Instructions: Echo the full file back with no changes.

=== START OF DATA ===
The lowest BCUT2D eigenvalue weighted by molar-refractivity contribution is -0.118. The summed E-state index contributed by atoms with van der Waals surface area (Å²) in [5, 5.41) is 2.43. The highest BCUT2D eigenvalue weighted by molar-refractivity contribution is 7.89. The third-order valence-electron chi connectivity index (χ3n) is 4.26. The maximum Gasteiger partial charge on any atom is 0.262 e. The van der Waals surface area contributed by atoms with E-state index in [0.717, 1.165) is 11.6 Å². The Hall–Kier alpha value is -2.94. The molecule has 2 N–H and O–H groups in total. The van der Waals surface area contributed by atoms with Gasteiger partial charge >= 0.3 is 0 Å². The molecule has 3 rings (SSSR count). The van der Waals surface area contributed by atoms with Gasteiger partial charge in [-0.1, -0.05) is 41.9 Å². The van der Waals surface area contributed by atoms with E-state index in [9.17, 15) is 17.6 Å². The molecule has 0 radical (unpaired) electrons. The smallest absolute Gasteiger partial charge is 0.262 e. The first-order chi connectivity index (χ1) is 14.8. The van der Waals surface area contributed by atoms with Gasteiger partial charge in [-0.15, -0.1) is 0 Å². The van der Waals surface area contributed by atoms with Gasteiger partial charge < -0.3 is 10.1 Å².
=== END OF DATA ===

The lowest BCUT2D eigenvalue weighted by molar-refractivity contribution is -0.118. The summed E-state index contributed by atoms with van der Waals surface area (Å²) in [5, 5.41) is 2.43. The highest BCUT2D eigenvalue weighted by molar-refractivity contribution is 7.89. The third-order valence-electron chi connectivity index (χ3n) is 4.26. The maximum Gasteiger partial charge on any atom is 0.262 e. The van der Waals surface area contributed by atoms with E-state index in [0.717, 1.165) is 11.6 Å². The Hall–Kier alpha value is -2.94. The molecule has 2 N–H and O–H groups in total. The van der Waals surface area contributed by atoms with Gasteiger partial charge >= 0.3 is 0 Å². The molecule has 3 rings (SSSR count). The van der Waals surface area contributed by atoms with Gasteiger partial charge in [-0.1, -0.05) is 41.9 Å². The van der Waals surface area contributed by atoms with E-state index in [9.17, 15) is 17.6 Å². The molecule has 0 radical (unpaired) electrons. The smallest absolute Gasteiger partial charge is 0.262 e. The first-order chi connectivity index (χ1) is 14.8. The van der Waals surface area contributed by atoms with Gasteiger partial charge in [-0.15, -0.1) is 0 Å². The van der Waals surface area contributed by atoms with Gasteiger partial charge < -0.3 is 10.1 Å².